Disclaimer: I just started reading about GANs, so am almost certainly missing some context here.
Something that surprised me from the BigGAN paper:
We also observe that D’s loss approaches zero during training, but undergoes a sharp upward jump at collapse (Appendix F). One possible explanation for this behavior is that D is overfitting to the training set, memorizing training examples rather than learning some meaningful boundary between real and generated images. As a simple test for D’s memorization (related to Gulrajani et al. (2017)), we evaluate uncollapsed discriminators on the ImageNet training and validation sets, and measure what percentage of samples are classified as real or generated. While the training accuracy is consistently above 98%, the validation accuracy falls in the range of 50-55%, no better than random guessing (regardless of regularization strategy). This confirms that D is indeed memorizing the training set; we deem this in line with D’s role, which is not explicitly to generalize, but to distill the training data and provide a useful learning signal for G.
I'm not sure how to interpret this. The validation accuracy being close to 50% seems strange -- if the discriminator has 'memorized' the training set and has only seen training set vs generated images, why would it not guess close to 0% on things in the test set? Presumably they are both 1. not-memorized and 2. not optimized to fool the discriminator like generated images are. Maybe the post title is misleading, and we should think of this as "discriminators generalize surprisingly well despite also 'memorizing' the training data." (EDIT: See comment thread here for clarification)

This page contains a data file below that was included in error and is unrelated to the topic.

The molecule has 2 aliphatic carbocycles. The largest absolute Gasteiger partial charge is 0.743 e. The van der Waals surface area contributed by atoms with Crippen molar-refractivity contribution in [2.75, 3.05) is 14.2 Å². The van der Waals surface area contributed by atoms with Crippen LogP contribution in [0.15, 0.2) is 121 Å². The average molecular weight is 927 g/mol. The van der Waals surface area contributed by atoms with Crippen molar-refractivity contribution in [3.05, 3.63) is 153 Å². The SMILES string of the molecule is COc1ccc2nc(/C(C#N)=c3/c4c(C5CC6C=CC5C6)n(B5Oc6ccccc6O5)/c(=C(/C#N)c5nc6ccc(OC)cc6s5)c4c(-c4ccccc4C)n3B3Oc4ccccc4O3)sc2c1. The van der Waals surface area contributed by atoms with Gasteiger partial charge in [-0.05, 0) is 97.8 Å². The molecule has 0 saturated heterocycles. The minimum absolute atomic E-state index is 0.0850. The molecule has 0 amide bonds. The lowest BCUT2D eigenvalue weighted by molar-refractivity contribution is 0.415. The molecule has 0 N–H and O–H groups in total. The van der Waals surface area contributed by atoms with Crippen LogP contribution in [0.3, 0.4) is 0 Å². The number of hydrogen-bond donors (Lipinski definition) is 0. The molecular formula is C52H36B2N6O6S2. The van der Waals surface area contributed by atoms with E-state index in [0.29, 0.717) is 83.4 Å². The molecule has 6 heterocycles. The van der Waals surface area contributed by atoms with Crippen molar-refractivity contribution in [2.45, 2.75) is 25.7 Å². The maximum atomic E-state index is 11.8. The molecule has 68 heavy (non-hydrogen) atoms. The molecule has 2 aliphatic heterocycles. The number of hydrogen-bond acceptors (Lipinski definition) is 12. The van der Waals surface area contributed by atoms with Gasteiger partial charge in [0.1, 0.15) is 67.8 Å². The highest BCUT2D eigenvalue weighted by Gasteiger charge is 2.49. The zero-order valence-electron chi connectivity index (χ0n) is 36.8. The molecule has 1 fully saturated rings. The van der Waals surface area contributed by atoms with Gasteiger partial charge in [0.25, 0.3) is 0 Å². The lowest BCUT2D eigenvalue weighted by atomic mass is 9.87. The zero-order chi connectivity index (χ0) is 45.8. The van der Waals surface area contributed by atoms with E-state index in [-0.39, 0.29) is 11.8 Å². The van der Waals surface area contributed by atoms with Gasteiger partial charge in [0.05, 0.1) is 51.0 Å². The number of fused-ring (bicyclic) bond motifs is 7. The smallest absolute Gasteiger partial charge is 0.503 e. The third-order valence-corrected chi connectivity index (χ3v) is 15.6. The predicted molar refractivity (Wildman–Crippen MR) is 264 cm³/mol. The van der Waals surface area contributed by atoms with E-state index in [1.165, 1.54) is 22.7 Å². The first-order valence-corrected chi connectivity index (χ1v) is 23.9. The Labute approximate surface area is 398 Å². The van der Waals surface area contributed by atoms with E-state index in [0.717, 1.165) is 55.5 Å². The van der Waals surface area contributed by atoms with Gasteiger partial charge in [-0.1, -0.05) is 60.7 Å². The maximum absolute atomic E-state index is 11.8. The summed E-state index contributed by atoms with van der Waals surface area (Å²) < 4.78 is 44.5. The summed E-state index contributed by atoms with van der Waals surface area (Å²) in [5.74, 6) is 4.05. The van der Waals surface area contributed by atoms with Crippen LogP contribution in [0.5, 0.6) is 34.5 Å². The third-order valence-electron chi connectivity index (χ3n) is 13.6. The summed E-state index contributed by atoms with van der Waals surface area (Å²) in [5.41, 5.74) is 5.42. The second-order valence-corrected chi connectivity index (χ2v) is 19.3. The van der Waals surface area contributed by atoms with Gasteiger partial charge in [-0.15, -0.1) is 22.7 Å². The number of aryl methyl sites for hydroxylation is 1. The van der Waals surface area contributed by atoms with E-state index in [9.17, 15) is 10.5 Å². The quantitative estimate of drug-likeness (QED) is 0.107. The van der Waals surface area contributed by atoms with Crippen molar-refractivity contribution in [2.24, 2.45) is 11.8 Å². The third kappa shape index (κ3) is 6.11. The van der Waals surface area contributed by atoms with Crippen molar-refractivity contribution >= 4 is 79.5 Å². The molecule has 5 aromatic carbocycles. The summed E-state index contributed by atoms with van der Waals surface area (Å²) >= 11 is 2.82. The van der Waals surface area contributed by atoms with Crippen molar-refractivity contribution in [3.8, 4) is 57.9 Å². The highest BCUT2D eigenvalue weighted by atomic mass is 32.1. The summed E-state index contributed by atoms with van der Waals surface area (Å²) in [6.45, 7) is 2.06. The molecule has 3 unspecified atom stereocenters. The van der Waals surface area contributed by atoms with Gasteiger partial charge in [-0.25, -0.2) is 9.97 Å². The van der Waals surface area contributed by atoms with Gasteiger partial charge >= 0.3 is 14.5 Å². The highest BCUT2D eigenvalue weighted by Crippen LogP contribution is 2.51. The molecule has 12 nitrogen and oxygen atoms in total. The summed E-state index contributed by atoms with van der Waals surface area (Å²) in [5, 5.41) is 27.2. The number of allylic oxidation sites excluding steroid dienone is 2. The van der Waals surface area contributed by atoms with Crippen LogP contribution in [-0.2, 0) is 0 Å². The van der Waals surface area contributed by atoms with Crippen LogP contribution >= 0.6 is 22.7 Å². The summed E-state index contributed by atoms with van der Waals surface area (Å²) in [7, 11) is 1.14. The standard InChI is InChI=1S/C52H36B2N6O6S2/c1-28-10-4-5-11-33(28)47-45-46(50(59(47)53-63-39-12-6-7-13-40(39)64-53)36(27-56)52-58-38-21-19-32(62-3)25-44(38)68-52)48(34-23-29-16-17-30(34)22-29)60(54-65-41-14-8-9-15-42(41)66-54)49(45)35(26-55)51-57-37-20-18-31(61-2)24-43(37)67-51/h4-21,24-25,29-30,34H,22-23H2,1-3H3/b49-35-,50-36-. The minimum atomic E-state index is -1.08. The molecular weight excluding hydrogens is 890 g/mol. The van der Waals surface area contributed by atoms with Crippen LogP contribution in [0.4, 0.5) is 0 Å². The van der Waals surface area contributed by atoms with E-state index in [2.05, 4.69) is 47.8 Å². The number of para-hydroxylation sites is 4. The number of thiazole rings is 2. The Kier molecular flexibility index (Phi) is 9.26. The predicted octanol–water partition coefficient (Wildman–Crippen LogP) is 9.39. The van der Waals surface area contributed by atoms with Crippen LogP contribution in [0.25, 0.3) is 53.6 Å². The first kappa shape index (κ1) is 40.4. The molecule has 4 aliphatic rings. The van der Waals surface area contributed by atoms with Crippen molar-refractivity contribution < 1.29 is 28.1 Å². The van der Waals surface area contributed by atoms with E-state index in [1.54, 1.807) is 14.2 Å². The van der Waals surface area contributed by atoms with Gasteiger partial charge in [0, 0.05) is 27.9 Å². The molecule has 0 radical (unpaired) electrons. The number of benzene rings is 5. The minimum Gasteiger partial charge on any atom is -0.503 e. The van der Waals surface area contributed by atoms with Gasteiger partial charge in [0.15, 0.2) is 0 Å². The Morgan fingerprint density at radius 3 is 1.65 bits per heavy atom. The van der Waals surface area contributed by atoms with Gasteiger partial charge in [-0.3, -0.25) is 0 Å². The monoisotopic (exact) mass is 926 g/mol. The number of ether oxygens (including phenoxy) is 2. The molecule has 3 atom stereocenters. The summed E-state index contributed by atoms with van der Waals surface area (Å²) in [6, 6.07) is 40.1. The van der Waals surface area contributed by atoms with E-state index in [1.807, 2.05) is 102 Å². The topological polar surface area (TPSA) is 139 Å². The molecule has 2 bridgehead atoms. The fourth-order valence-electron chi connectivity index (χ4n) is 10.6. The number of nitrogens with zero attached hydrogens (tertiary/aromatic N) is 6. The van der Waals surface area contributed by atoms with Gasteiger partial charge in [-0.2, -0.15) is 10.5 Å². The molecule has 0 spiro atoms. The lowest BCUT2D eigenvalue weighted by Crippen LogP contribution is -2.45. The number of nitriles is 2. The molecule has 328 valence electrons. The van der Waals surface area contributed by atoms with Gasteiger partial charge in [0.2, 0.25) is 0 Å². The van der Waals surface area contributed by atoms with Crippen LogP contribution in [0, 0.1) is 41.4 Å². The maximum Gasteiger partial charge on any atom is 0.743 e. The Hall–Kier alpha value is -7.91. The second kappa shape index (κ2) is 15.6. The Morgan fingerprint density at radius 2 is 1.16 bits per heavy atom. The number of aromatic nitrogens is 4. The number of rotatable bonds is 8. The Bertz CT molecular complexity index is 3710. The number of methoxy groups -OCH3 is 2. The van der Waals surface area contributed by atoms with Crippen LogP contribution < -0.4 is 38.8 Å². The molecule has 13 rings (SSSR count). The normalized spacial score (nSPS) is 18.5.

Note that the discriminator has far fewer parameters than there are bytes to memorize, so it necessarily is performing some sort of (lossy) compression to do well on the training set. Could we think of the generator as succeeding by exploiting patterns in the discriminator's compression, which the discriminator then works to obfuscate? I would expect more obfuscation to put additional demands on the discriminator's capacity. Maybe good generator task performance then comes from defeating simpler compression schemes, and it so happens that simple compression schemes are exactly what our visual system and GAN metrics are measuring.
Does this indicate that datasets are still just too small? Later in the same paper, they train on the much larger JFT-300M dataset (as opposed to ImageNet above) and mention:
Interestingly, unlike models trained on ImageNet, where training tends to collapse without heavy regularization (Section 4), the models trained on JFT-300M remain stable over many hundreds of thousands of iterations. This suggests that moving beyond ImageNet to larger datasets may partially alleviate GAN stability issues.
They don't mention whether this also increases discriminator generalization or decreases training set accuracy, which I'd be interested to know. I'd also be interested in connecting this story to mode collapse somehow.